Roadside field sobriety tests (“FSTs”) are commonly used by police officers in DUI investigations to determine whether a driver is under the influence of alcohol. Typically, they consist of a battery of 3-5 excercises, such as heel-to-toe, one-leg stand, “nystagmus” (“follow the pencil with your eyes”), finger-to-nose, alphabet recitation, “Rohmberg” (eyes-closed, modified position-of-attention), etc. The officer will subjectively decide whether the individual “failed”.
These DUI tests have an aura of scientific credibility to juries. Unfortunately, however, they have no real basis in science and are almost useless in a drunk driving case.
First, as any traffic officer or DUI attorney knows, the decision to arrest is made at the driver’s window; the FSTs given supposedly to determine probable cause to arrest are actually for the purpose of providing “evidence” to support the officer’s opinion of intoxication.
Second, since the officer has already made up his mind, his subjective decision as to whether a person passed or failed field sobriety tests is suspect: as with any human, he will “see” what he expects to see.
Third, the conditions under which the field sboriety tests are taken almost guarantee failure: usually late at night, possibly cold, along a graveled or sloped roadside, with bright headlights from passing cars (setting up wind waves), the officer’s flashlight and patrol car’s strobe and headlights providing the lighting — and given to a person who is nervous, frightened and completely unfamiliar with the tests.
Fourth, field sobriety tests are irrelevant and, in fact, designed for failure. What scientific basis exists to validate FSTs in a DUI investigation? Only a “study” by a private business firm, the “Southern California Research Institute”, with a grant from the federal government to find a “standardized” battery of usable DUI tests.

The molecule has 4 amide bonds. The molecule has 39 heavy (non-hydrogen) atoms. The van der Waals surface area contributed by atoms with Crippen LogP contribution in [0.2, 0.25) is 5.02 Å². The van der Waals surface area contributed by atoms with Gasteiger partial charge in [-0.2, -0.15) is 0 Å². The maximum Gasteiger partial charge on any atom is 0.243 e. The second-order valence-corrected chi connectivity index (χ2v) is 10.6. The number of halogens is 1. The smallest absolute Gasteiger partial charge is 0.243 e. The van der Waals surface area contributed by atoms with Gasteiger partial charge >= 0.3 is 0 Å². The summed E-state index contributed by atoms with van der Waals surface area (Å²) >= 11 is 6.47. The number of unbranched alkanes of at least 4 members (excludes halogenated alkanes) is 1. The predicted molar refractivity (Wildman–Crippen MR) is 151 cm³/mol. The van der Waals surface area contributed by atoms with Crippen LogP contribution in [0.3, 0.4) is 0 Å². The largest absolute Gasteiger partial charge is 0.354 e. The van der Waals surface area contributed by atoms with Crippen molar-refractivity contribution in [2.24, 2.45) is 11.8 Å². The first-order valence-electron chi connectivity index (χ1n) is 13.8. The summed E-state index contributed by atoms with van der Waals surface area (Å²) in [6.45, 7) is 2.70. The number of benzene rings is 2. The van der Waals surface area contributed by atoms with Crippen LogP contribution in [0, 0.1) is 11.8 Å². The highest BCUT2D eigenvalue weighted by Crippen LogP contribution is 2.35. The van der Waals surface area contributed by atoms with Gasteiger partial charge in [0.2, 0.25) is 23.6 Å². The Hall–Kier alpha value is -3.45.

To earn their money, SCRI came up with three tests which, they said, were not foolproof but were much better than all of the other FSTs that were being used. These three tests were heel-to-toe, one-leg-stand and nystagmus. Yet after some study even this company concluded that, using the three standardized tests, 47 percent of the subjects tested would have been arrested for DUI — even though they were under the then-.10% limit. Burns and Moskowitz, Psychophysical Tests for DWI Arrest: Final Report, DOT-HS-802-424, NHTSA, 1977.
Unhappy with this, the federal government sent the company back to the drawing board and, in 1981 the firm came up with some better figures: only 32 percent of those who “failed” the tests were actually innocent. (Tharp, Burns and Moskowitz, Development and Field Sobriety Test of Psychophysical Tests for DWI Arrests: Final Report, DOT-HS-805-864, NHTSA, 1981.) Thus, SCRI was paid to put their stamp of approval on a set of field sobriety tests.
But what has been the reaction of the (non-profit) scientific community? In 1991, Dr. Spurgeon Cole of Clemson University conducted a study on the accuracy of FSTs. His staff videotaped individuals performing six common field sobriety tests, then showed the tapes to 14 police officers and asked them to decide whether the suspects had “had too much to drink and drive”. Unknown to the officers, the blood-alcohol concentration of each of the 21 DUI subjects was .00% — stone sober.
The results: the officers gave their opinion that 46% of these innocent people were too drunk to drive! In other words, the field sobriety tests were hardly more accurate at detecting intoxication than flipping a coin. Cole and Nowaczyk, “Field Sobriety Tests: Are they Designed for Failure?”, 79 Perceptual and Motor Skills Journal 99 (1994).
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